I definitely doubted my choice at the beginning
My family and friends scrutinized my decision to study abroad in South Korea. While outwardly I stood by my decision, I would be remiss if I didn’t admit that I had doubts occasionally. I consistently asked myself questions about being Black in South Korea, like “What will Korean people think when they see a Black guy walking around?” “How will Korean people perceive me?” “Will I be able to make friends?”
But I had promised myself that this was an adventure I needed to go on, for me and me alone. So, I set off, and from the get-go, some of my fears were realized. Even at my departure gate, the consistent stares and chattering once again had me questioning my decision. Fast forward to my arrival and during the first few days, the stares never stopped. I could take the time to talk about the number of problematic encounters I faced. However, the constructive conversations – about race, culture, and more – I had with people there helped me to embrace the cultural differences I encountered. To me, having this change in attitude was an amazing and impactful experience.
Here’s what helped me to adjust
On my arrival, CIS Abroad offered me a course that would help me acclimate myself to some basic cultural differences, such as the way to address elders, table etiquette, subway etiquette, etc. But one thing they couldn’t prepare me for was how a young Black man was able to integrate into one of the most homogenous societies in the world. Well, I learned a few tricks. What I learned helped me make a leap of faith into one of the most enriching experiences in my life.
Here are 3 tips for being Black in South Korea that helped me:
1. Recognize that fear of the unknown is common
Just as I didn’t understand what the Koreans would think of me or how I should react to them, they were unfamiliar with me and had no idea what I would be like. What helped remedy these uncertainties was making Korean friends, exploring their culture with their company. The more I learned from them, the more they similarly learned from me. As we became more comfortable with one another we could begin having more personal conversations about things like race, identity, etc. Entering a foreign space is always easier with friends.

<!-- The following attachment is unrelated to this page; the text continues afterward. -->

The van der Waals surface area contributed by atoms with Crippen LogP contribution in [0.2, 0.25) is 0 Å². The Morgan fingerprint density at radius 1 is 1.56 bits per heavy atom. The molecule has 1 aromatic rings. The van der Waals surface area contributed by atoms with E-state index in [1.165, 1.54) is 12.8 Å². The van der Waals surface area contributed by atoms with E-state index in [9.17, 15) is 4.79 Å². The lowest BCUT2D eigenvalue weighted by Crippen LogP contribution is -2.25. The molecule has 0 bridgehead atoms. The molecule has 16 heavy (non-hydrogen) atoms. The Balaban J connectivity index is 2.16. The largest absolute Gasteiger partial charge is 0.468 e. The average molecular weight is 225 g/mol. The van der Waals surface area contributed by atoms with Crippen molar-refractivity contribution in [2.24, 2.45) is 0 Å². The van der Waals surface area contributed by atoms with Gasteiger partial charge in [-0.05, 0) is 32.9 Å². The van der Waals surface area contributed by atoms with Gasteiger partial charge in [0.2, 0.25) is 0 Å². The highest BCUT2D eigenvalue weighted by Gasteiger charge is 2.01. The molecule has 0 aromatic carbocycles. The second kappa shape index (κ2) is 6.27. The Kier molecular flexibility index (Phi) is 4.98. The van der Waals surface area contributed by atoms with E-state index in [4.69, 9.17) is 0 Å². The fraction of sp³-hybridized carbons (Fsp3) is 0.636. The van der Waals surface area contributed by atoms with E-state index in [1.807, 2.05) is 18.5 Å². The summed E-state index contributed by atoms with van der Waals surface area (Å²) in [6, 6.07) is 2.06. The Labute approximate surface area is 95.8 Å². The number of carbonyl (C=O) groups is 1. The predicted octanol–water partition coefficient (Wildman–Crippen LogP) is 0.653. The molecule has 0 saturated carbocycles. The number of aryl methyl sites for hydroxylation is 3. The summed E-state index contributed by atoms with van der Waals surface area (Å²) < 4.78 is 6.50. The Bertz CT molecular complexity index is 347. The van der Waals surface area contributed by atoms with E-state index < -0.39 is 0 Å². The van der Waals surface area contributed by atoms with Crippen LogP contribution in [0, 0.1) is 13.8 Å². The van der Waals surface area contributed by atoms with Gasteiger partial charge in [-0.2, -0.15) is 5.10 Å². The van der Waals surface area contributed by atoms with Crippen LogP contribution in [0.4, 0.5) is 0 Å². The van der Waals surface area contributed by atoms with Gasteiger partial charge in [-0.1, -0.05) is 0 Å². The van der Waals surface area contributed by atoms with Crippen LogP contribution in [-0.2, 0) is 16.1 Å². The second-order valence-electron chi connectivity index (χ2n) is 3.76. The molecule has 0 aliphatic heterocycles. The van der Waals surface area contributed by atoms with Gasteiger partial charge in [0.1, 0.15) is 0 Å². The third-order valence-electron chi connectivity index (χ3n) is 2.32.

2. Understand that every experience is a learning experience
Every encounter I had with a new person while abroad, whether it be a pleasant interaction or otherwise, was an opportunity for personal growth. While many times intercultural encounters can be uncomfortable, it is important to go into them with an open mind. If ever something you’ve experienced in a different cultural setting makes you uncomfortable, take the time to reflect.
You are in a different space than you are used to, people may have different values, beliefs, and understandings about the world that may not align directly with yours. That is not to say you shouldn’t feel the way you may feel; it is just to say understanding is the first step in moving forward and being able to navigate these situations in the future.
3. Never forget your WHY
Remember why you decided to go abroad. Remember the promises you made to yourself. Remember what drew you to the country you’ve ventured to. In every space, there are redeeming qualities, and for each of those, there are some not so wonderful qualities. You can only control so much about the foreign space that you enter, but what you can control entirely is how you opt to view your experiences. The only obligations you have while abroad is to be an ambassador for your home and to make sure that you have the experience you’ve dreamed about having.
These tips are by no means all-encompassing, but they helped make my time being Black in South Korea much, MUCH easier, and I hope they may help you as well. 😊